# Building a Rain Predictor. Discussion.

The index to the articles in this series is found here.

While I continue to download training data from Environment Canada, I’ll talk a bit about this project.

So, I’ve been calling this a rain predictor. What is it, and what is it not? This neural network project aims to look at a time series of radar images, specifically 6 images taken at 10 minute intervals before the present. These images are taken from the Franktown radar facility SW of Ottawa and show only active precipitation. It then attempts to predict how these rain patterns will move through the region, and whether and when to expect rain in Ottawa. The radar images have a coverage with a radius of 240 km.

Rain that forms directly overhead has no radar warning, and this network will always be surprised by that. This code is limited to making predictions based only on a short (one hour) time series of active precipitation images. It will never pretend to know the weather next week, or tomorrow.

This isn’t a forecasting application, the scientists at Environment Canada have their own sophisticated models for estimating weather patterns over different parts of the country on a time scale of hours to days.

The obvious next question is, does it work with snow? The training data I’m downloading now is a continuous record (barring station outages due to hardware maintenance or failure). It will have training data from snow events when this is done. It so happens that the data I collected in 2015 and again in 2019 were all for summer months, so the network has not been trained against winter weather patterns. I should have enough data downloaded in about a week to train a new network, and I expect it will happily incorporate winter conditions.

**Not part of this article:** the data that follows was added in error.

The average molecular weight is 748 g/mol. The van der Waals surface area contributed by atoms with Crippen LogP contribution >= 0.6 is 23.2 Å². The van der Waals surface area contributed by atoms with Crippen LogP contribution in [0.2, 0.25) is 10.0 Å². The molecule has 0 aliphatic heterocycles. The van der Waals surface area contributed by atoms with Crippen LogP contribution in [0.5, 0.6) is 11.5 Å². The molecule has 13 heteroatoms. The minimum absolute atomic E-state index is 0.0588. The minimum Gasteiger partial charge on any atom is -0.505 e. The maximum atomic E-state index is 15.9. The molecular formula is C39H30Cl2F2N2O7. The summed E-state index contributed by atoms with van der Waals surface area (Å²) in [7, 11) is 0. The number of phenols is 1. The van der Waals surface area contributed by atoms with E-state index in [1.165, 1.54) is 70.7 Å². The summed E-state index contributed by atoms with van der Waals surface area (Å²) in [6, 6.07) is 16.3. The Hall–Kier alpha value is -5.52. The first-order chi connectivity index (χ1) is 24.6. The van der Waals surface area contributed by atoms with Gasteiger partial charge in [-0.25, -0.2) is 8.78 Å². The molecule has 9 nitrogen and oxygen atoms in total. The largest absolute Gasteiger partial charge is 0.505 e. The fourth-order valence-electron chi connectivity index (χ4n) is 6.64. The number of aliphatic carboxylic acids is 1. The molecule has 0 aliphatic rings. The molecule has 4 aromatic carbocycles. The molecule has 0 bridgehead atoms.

I started this project thinking I could just throw the pixels from the radar into a neural network. I hadn’t quite appreciated the scale of that, and the resulting network was unusably slow to train. I then came up with a simple manual data convolution that allowed me to discard two levels of the neural network, and reduce each 480×480 .gif images to a record 800 bytes long. Six of these, less than 5k in total, is the entire input to the neural network for one prediction.

I tried various regularizations, activations, and topologies, but so far haven’t found any places for obvious improvement. Examining the distribution of weights with TensorBoard shows very good behaviour, no pathologies that produce unphysical dependencies on subsets of the data. I’m downloading more training data now, and once I’ve trained a new network from that I’ll check again to see if there’s anything I can do to improve it.

Training time on my home machine is about 20-30 minutes to get a stable, but overtrained network in 200 epochs with the training set I’ve been using until now. The best validation network can appear as soon as 5 minutes in.

The resulting network is at least as good as I am at reading the radar image sequence and estimating rain in Ottawa.